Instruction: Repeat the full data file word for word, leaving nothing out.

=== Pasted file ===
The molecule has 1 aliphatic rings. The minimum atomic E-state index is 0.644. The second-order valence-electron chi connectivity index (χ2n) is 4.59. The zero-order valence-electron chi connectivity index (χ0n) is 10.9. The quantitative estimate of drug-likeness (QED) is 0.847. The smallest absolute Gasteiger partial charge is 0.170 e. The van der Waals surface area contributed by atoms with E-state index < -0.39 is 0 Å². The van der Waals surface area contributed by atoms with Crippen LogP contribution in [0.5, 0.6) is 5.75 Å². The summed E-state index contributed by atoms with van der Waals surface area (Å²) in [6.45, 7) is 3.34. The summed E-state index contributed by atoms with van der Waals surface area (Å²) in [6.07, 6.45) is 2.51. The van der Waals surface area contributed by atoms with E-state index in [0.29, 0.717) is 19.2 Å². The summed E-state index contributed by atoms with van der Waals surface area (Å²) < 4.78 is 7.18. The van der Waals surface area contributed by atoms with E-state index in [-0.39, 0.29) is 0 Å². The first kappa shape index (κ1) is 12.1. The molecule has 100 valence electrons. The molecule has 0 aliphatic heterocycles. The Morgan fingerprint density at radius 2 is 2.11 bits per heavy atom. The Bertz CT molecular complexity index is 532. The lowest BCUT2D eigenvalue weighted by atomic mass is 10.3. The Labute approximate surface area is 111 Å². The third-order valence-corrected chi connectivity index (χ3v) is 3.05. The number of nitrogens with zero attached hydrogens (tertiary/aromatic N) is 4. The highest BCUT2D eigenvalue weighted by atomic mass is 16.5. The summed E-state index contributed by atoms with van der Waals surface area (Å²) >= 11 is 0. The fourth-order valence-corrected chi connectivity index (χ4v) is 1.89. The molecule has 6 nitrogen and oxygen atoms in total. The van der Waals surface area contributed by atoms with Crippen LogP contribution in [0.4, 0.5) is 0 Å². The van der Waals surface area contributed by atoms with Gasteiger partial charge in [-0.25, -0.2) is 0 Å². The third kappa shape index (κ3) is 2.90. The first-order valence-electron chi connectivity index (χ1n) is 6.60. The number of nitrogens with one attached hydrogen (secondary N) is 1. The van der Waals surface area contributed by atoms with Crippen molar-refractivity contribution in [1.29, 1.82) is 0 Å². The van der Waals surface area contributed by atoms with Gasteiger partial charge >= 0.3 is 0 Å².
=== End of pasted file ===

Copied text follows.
The molecule has 1 aliphatic rings. The minimum atomic E-state index is 0.644. The second-order valence-electron chi connectivity index (χ2n) is 4.59. The zero-order valence-electron chi connectivity index (χ0n) is 10.9. The quantitative estimate of drug-likeness (QED) is 0.847. The smallest absolute Gasteiger partial charge is 0.170 e. The van der Waals surface area contributed by atoms with E-state index < -0.39 is 0 Å². The van der Waals surface area contributed by atoms with Crippen LogP contribution in [0.5, 0.6) is 5.75 Å². The summed E-state index contributed by atoms with van der Waals surface area (Å²) in [6.45, 7) is 3.34. The summed E-state index contributed by atoms with van der Waals surface area (Å²) in [6.07, 6.45) is 2.51. The van der Waals surface area contributed by atoms with E-state index in [0.29, 0.717) is 19.2 Å². The summed E-state index contributed by atoms with van der Waals surface area (Å²) < 4.78 is 7.18. The van der Waals surface area contributed by atoms with E-state index in [-0.39, 0.29) is 0 Å². The first kappa shape index (κ1) is 12.1. The molecule has 100 valence electrons. The molecule has 0 aliphatic heterocycles. The Morgan fingerprint density at radius 2 is 2.11 bits per heavy atom. The Bertz CT molecular complexity index is 532. The lowest BCUT2D eigenvalue weighted by atomic mass is 10.3. The Labute approximate surface area is 111 Å². The third-order valence-corrected chi connectivity index (χ3v) is 3.05. The number of nitrogens with zero attached hydrogens (tertiary/aromatic N) is 4. The highest BCUT2D eigenvalue weighted by atomic mass is 16.5. The summed E-state index contributed by atoms with van der Waals surface area (Å²) >= 11 is 0. The fourth-order valence-corrected chi connectivity index (χ4v) is 1.89. The molecule has 6 nitrogen and oxygen atoms in total. The van der Waals surface area contributed by atoms with Crippen LogP contribution in [0.4, 0.5) is 0 Å². The van der Waals surface area contributed by atoms with Gasteiger partial charge in [-0.25, -0.2) is 0 Å². The third kappa shape index (κ3) is 2.90. The first-order valence-electron chi connectivity index (χ1n) is 6.60. The number of nitrogens with one attached hydrogen (secondary N) is 1. The van der Waals surface area contributed by atoms with Crippen molar-refractivity contribution in [1.29, 1.82) is 0 Å². The van der Waals surface area contributed by atoms with Gasteiger partial charge >= 0.3 is 0 Å².